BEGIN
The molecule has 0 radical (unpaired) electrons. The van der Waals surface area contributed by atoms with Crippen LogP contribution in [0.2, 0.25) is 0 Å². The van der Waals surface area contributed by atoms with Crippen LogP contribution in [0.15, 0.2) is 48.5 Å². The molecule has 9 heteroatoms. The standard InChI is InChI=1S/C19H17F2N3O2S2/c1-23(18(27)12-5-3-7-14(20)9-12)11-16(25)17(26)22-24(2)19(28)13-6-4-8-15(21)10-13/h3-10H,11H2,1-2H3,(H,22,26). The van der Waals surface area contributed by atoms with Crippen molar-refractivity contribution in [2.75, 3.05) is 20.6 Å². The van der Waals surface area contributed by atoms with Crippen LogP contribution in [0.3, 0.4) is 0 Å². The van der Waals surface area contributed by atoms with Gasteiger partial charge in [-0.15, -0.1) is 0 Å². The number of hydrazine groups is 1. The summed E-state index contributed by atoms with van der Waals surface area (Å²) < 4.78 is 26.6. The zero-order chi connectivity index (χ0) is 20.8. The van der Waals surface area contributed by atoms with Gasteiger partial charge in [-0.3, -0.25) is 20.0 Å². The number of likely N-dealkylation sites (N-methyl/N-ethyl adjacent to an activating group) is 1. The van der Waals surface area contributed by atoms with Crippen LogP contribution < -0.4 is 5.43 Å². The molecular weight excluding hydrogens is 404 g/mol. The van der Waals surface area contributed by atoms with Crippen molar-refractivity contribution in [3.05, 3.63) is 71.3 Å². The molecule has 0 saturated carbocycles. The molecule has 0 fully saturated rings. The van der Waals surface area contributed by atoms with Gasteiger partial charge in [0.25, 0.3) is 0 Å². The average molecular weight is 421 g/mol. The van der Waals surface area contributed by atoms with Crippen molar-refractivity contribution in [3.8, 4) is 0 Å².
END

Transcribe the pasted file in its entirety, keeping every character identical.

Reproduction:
The molecule has 0 radical (unpaired) electrons. The van der Waals surface area contributed by atoms with Crippen LogP contribution in [0.2, 0.25) is 0 Å². The van der Waals surface area contributed by atoms with Crippen LogP contribution in [0.15, 0.2) is 48.5 Å². The molecule has 9 heteroatoms. The standard InChI is InChI=1S/C19H17F2N3O2S2/c1-23(18(27)12-5-3-7-14(20)9-12)11-16(25)17(26)22-24(2)19(28)13-6-4-8-15(21)10-13/h3-10H,11H2,1-2H3,(H,22,26). The van der Waals surface area contributed by atoms with Crippen molar-refractivity contribution in [2.75, 3.05) is 20.6 Å². The van der Waals surface area contributed by atoms with Crippen LogP contribution in [0.3, 0.4) is 0 Å². The van der Waals surface area contributed by atoms with Gasteiger partial charge in [-0.15, -0.1) is 0 Å². The number of hydrazine groups is 1. The summed E-state index contributed by atoms with van der Waals surface area (Å²) < 4.78 is 26.6. The zero-order chi connectivity index (χ0) is 20.8. The van der Waals surface area contributed by atoms with Gasteiger partial charge in [-0.3, -0.25) is 20.0 Å². The number of likely N-dealkylation sites (N-methyl/N-ethyl adjacent to an activating group) is 1. The van der Waals surface area contributed by atoms with Crippen LogP contribution < -0.4 is 5.43 Å². The molecular weight excluding hydrogens is 404 g/mol. The van der Waals surface area contributed by atoms with Crippen molar-refractivity contribution in [3.05, 3.63) is 71.3 Å². The molecule has 0 saturated carbocycles. The molecule has 0 fully saturated rings. The van der Waals surface area contributed by atoms with Gasteiger partial charge in [0.25, 0.3) is 0 Å². The average molecular weight is 421 g/mol. The van der Waals surface area contributed by atoms with Crippen molar-refractivity contribution in [3.8, 4) is 0 Å².